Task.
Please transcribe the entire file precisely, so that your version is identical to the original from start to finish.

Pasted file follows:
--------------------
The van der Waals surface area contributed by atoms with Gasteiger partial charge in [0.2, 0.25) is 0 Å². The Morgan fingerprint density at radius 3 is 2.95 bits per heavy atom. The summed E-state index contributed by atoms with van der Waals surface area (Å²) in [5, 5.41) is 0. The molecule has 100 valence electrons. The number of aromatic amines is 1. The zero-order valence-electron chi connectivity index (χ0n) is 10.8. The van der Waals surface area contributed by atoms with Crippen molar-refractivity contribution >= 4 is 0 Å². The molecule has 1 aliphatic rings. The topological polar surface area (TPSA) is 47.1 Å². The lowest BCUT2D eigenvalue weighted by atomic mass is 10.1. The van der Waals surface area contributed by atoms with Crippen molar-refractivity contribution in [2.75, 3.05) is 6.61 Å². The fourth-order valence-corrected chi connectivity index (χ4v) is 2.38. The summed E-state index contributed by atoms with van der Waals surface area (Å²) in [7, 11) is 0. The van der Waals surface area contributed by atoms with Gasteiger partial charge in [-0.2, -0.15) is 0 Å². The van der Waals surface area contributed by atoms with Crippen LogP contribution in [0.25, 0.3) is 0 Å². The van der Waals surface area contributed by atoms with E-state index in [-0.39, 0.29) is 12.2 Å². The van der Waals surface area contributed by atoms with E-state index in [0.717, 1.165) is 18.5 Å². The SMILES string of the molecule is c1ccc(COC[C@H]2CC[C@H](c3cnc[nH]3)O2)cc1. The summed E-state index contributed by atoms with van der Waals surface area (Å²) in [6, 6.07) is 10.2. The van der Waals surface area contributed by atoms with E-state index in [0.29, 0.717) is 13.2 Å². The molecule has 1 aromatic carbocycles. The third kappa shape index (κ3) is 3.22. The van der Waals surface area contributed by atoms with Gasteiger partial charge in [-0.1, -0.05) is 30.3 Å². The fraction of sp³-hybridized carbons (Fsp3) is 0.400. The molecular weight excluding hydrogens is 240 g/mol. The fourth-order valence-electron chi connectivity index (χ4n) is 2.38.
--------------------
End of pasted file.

The van der Waals surface area contributed by atoms with Gasteiger partial charge in [0.2, 0.25) is 0 Å². The Morgan fingerprint density at radius 3 is 2.95 bits per heavy atom. The summed E-state index contributed by atoms with van der Waals surface area (Å²) in [5, 5.41) is 0. The molecule has 100 valence electrons. The number of aromatic amines is 1. The zero-order valence-electron chi connectivity index (χ0n) is 10.8. The van der Waals surface area contributed by atoms with Crippen molar-refractivity contribution >= 4 is 0 Å². The molecule has 1 aliphatic rings. The topological polar surface area (TPSA) is 47.1 Å². The lowest BCUT2D eigenvalue weighted by atomic mass is 10.1. The van der Waals surface area contributed by atoms with Crippen molar-refractivity contribution in [2.75, 3.05) is 6.61 Å². The fourth-order valence-corrected chi connectivity index (χ4v) is 2.38. The summed E-state index contributed by atoms with van der Waals surface area (Å²) in [7, 11) is 0. The van der Waals surface area contributed by atoms with Gasteiger partial charge in [-0.2, -0.15) is 0 Å². The van der Waals surface area contributed by atoms with Crippen LogP contribution in [0.25, 0.3) is 0 Å². The van der Waals surface area contributed by atoms with E-state index in [-0.39, 0.29) is 12.2 Å². The van der Waals surface area contributed by atoms with E-state index in [0.717, 1.165) is 18.5 Å². The SMILES string of the molecule is c1ccc(COC[C@H]2CC[C@H](c3cnc[nH]3)O2)cc1. The summed E-state index contributed by atoms with van der Waals surface area (Å²) in [6, 6.07) is 10.2. The van der Waals surface area contributed by atoms with E-state index in [0.29, 0.717) is 13.2 Å². The molecule has 1 aromatic carbocycles. The third kappa shape index (κ3) is 3.22. The van der Waals surface area contributed by atoms with Gasteiger partial charge in [-0.1, -0.05) is 30.3 Å². The fraction of sp³-hybridized carbons (Fsp3) is 0.400. The molecular weight excluding hydrogens is 240 g/mol. The fourth-order valence-electron chi connectivity index (χ4n) is 2.38.